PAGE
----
Last week on the same day my second Pfizer vaccine dose had officially taken hold, making me fully vaccinated, the governor of Washington state announced that we could throw our masks off and party like it was 1999. The CDC said so. However, if any businesses want to preserve the customer masking ritual, they can.
Realizing we were eventually going to get back to some kind of normal was one thing, but I hadn’t expected the abrupt pivot. I mean a mere two weeks ago, due to our Covid-infection rates still bordering critical, the governor was threatening to throw us back to square two.
Now, we’re restriction free, except for public transportation?
I need a minute.
As one of the Super Cautious, I built a whole new world for myself in the past fifteen months and I don’t know how to jump back into society with both feet.
It was tricky learning to occupy a 900-foot space most of the time and mask up everywhere I went, yet protected environments kept me healthy. It was emotionally devastating to bear witness to a Covid-death count of over half a million people, even knowing that the best way to play my part was to shelter in place. It was a hard year and then some.
I missed some people. I missed some things. But I didn’t miss everybody or everything.
I felt safer at home. Safer with a mask outside of it. Safer with a slower, mindful pace that didn’t pound me to buy, engage or run around scrabbling after forced desires.
So, of course, these whiplash announcements made me anxious and suspicious.
Was anybody else buying this marketing pitch?
I was anxious enough to take a two-hour, 7-mile walkabout since it was a lovely day. Just to get away from the news and hype and think my own thoughts about how to rebuild re-entry muscles. Physical exertion is my antidote to anxiety. I knew if I strolled long enough, my mind would settle down or I’d pass out. Either way, the end result would be calming.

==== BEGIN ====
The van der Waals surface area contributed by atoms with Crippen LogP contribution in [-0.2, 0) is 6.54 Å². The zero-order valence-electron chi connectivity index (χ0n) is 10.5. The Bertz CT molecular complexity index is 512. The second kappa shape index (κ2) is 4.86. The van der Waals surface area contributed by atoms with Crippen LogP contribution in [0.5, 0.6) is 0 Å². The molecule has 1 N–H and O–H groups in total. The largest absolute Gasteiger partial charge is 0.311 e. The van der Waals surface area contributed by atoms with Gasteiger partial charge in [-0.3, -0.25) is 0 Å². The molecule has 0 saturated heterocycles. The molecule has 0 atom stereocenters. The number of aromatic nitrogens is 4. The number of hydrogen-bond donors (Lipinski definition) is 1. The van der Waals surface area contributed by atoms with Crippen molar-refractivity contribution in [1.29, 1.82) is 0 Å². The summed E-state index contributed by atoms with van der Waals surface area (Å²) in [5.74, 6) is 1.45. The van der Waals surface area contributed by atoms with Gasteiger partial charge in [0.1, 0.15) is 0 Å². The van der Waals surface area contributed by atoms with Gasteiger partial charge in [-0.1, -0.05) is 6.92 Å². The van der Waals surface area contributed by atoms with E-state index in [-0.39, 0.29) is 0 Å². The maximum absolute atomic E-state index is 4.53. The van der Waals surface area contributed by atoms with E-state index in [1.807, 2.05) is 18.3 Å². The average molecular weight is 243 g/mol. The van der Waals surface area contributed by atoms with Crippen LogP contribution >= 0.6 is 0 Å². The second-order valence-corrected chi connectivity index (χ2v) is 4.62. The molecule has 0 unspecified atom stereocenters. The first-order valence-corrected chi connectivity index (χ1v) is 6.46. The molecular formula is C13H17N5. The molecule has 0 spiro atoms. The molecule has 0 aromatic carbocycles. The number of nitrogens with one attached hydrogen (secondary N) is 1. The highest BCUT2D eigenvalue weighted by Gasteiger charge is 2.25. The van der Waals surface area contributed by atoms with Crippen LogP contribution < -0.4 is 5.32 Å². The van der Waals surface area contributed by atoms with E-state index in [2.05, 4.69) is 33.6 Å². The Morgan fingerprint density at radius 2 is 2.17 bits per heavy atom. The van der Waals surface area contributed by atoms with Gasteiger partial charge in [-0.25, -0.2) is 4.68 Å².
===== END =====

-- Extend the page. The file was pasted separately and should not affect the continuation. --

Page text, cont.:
Thoughts I had the first mile:
I survived the pandemic. I survived my first and second Pfizer shots with zero side effects. With antibodies from the first shot, I didn’t run out to the mall or a bar. I didn’t go to the movie theatre or Dave & Busters. I didn’t schedule a seafood Mimosa brunch at my favorite waterfront restaurant. I didn’t even book a massage, one of the things I’ve missed like crazy. I picked up takeout and went back home to Netflix and chill.
We have to get back to life now? Really? The pandemic is still happening. What about the variants? What about the unvaccinated? What about breakthrough cases? Did the CDC just give up? Where is Dr. Fauci?
I wore my mask during the trek downtown. It was the same clean, paved path down which I usually marvel at the houses with character or the prize gardens, but seeing it at this time, I found fascination in how many people were maskless. I passed two big, populated parks. At one, an ice cream truck drew a barefaced crowd. I saw groups headed for taverns and coffee shops. I saw a packed bouncy house in someone’s yard. I saw people all up on each other.
So many were buying the call to return to normal. Now.